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Thursday, March 30, 2023

On Monday, our editorial covered a very touchy topic. We decided to evaluate how a beloved TV show, “Bob’s Burgers,” was able to create a genuinely funny autistic character. It flirted with notions of comedic permissibility and how to identify that thin line between funny and disrespectful.

But something not so funny surfaced yesterday: Chase Coleman is a nearly nonverbal autistic 15-year-old high-school freshman from Syracuse, New York. He’s also black. While running in a 5K for his school a few weeks ago, Coleman was assaulted by a stranger. He took a wrong turn, got lost and, while trying to find his way back to the race, was pushed to the ground. Witnesses claim an older white male got out of his car, pushed Coleman to the ground and shouted, “Get out of here.” This man was later identified as Rochester, New York, resident Martin MacDonald. The incident report said MacDonald was worried Coleman was “going to mug his wife and take her purse.” When Coleman’s mother initially decided to press charges, her arrest warrant was denied. MacDonald would not be charged for second-degree harassment.

We don’t know where to begin with this story. MacDonald had no right to feel threatened in the first place. He had to get out of his car in order to push a nearly nonverbal student in a cross-country uniform to the ground. Not to mention, Coleman is about half the size of MacDonald. We here at the Alligator wonder how this confrontation would have happened had Coleman been a white student, an Asian student or, quite simply, not black. We’re positive this situation would not have turned out the way it did.

After the incident, Coleman stopped going to daily practices and did not compete in the final meet of the season. He turned in his jersey to his coach, who attempted to get Coleman to change his mind. He declined.

Coleman is a nearly nonverbal autistic student. For him to be engaged in a team environment in the first place was a massive success. But one attack by an aggressive racist on the minor undid all of that progress. Moreover, the fact that there wasn’t even an investigation into this case is shameful and disgusting. For MacDonald to walk away from this incident without any repercussions is unacceptable.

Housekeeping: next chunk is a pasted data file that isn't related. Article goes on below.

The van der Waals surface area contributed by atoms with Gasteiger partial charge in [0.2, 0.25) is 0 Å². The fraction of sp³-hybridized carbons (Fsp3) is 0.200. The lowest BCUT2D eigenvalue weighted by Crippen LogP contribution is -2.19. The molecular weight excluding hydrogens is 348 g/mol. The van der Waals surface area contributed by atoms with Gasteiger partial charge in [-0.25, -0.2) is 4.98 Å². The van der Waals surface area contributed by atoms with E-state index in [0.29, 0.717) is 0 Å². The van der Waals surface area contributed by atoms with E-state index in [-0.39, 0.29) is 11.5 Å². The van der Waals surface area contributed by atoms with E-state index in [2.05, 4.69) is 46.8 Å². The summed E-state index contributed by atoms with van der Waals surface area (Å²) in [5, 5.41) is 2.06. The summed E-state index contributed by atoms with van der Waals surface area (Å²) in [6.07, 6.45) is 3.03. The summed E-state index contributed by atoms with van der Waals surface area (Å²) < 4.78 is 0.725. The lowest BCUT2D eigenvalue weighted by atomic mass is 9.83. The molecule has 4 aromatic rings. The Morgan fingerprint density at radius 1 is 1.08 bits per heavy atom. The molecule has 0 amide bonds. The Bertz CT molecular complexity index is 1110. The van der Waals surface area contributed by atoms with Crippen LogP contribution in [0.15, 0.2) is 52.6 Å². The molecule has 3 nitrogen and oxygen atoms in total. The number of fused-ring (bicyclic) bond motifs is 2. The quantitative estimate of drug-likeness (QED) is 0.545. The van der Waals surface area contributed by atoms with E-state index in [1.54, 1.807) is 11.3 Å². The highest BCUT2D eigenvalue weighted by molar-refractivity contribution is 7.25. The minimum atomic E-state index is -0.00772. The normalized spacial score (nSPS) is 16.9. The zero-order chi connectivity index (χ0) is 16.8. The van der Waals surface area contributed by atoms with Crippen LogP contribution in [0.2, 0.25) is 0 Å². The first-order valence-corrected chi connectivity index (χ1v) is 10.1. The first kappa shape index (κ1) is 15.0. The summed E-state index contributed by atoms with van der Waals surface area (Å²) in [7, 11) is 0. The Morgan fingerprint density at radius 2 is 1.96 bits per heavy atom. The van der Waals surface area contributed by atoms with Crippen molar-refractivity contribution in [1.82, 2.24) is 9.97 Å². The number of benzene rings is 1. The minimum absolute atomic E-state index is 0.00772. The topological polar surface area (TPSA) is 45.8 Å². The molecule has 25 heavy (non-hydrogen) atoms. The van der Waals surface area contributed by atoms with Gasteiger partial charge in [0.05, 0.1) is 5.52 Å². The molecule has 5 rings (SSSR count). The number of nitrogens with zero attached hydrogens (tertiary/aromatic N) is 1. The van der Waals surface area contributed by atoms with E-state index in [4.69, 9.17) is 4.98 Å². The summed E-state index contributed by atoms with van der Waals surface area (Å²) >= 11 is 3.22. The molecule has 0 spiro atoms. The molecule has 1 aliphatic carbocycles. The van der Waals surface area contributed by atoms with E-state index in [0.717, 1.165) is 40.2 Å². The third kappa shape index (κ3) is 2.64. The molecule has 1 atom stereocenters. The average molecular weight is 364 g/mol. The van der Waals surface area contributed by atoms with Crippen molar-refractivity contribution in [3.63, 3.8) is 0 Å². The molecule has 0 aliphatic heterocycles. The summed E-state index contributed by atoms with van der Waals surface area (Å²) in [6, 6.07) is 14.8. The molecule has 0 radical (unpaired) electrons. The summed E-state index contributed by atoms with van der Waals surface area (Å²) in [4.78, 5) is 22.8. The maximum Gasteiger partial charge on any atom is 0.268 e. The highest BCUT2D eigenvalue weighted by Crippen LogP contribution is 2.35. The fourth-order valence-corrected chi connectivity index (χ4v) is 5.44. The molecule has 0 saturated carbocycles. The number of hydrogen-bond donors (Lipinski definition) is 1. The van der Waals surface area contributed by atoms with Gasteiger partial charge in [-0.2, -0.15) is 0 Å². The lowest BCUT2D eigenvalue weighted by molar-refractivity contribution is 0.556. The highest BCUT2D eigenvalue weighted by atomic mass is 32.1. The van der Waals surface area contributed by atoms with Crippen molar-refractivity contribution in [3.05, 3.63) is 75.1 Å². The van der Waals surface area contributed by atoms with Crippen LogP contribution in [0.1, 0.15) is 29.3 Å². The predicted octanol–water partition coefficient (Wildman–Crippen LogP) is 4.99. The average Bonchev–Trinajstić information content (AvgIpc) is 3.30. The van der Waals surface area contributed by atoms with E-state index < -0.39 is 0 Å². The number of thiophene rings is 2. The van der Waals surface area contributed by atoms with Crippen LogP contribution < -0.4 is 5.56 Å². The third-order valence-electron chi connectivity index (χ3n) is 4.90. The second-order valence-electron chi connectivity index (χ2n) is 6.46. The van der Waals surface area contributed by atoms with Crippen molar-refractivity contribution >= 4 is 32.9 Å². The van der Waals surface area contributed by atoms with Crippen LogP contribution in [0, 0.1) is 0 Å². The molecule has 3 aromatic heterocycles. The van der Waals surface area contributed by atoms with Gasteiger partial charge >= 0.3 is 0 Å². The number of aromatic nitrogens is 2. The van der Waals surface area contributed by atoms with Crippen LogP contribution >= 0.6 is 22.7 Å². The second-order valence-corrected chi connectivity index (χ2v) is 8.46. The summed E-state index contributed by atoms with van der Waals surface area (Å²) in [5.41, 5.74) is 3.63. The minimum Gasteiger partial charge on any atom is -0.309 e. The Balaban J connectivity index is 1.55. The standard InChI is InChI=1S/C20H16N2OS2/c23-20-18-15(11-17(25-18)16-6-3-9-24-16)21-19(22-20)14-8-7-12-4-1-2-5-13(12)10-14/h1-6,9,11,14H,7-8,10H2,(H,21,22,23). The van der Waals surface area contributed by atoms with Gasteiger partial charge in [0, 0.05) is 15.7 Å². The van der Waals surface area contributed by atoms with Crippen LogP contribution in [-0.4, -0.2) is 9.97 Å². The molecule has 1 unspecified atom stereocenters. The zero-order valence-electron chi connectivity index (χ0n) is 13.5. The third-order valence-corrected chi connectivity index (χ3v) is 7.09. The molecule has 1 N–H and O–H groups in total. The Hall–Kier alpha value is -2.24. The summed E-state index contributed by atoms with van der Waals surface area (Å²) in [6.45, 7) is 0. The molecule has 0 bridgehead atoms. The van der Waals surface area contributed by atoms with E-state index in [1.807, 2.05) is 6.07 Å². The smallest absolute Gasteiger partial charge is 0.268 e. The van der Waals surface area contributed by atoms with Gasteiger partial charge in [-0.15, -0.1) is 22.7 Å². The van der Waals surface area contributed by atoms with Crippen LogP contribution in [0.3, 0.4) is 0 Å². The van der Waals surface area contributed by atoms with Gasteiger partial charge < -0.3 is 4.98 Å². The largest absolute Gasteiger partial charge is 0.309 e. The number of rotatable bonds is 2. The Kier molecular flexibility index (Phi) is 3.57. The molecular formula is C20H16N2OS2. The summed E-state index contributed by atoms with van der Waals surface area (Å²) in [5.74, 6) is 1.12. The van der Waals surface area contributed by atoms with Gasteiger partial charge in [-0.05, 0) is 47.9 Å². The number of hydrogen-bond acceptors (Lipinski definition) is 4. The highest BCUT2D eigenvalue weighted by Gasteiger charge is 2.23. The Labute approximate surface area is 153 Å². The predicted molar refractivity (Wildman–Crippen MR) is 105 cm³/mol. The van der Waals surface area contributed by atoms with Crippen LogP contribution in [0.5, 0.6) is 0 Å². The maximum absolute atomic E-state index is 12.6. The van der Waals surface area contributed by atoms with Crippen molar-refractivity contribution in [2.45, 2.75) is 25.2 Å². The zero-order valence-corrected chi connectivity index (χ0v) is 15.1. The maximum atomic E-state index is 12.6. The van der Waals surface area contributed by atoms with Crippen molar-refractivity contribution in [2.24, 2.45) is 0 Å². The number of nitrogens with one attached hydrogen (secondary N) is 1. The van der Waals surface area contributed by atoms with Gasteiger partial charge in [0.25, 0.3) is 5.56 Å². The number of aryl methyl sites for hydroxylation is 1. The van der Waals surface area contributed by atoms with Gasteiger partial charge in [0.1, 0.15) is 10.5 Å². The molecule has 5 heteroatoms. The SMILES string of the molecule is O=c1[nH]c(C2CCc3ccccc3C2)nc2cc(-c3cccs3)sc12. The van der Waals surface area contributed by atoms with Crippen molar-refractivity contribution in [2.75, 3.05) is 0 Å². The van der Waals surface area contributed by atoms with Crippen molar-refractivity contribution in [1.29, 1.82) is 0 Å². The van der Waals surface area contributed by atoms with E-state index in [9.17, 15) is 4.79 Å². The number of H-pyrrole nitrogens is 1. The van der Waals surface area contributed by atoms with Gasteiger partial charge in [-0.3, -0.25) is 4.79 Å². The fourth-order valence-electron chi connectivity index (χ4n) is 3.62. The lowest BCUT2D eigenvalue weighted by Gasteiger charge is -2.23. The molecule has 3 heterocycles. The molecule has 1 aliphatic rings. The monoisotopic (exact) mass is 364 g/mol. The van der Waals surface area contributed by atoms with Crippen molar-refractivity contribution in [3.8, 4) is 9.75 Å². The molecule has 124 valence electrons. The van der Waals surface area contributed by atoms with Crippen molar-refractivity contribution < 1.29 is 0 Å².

Since then, the story has caught wind and been made public, and the local authorities have re-submitted a warrant application for the arrest of MacDonald. Hopefully this time the court will decide to hear the case. But we must ask the court: Is this how we enforce justice? Is this how we treat our citizens? If we even decide to move forward as a society, must we crawl achingly on, dragging our weight behind us?

The political movements surrounding black equality in America are about more than the fact that more black people were killed in 2014 than were killed during the attacks on 9/11. They are about all of the subtle and overt forms of racism our society exhibits. As Gandhi said, “A nation’s greatness is measured by how it treats its weakest members.” We’re not insinuating Coleman was weak. Actually, he’s quite brave. Hopefully we as a nation can encourage him to continue being brave and reclaim his spot on his cross-country team. Our nation is only as strong as our weakest link, and when one of those links is broken, we’re all broken.

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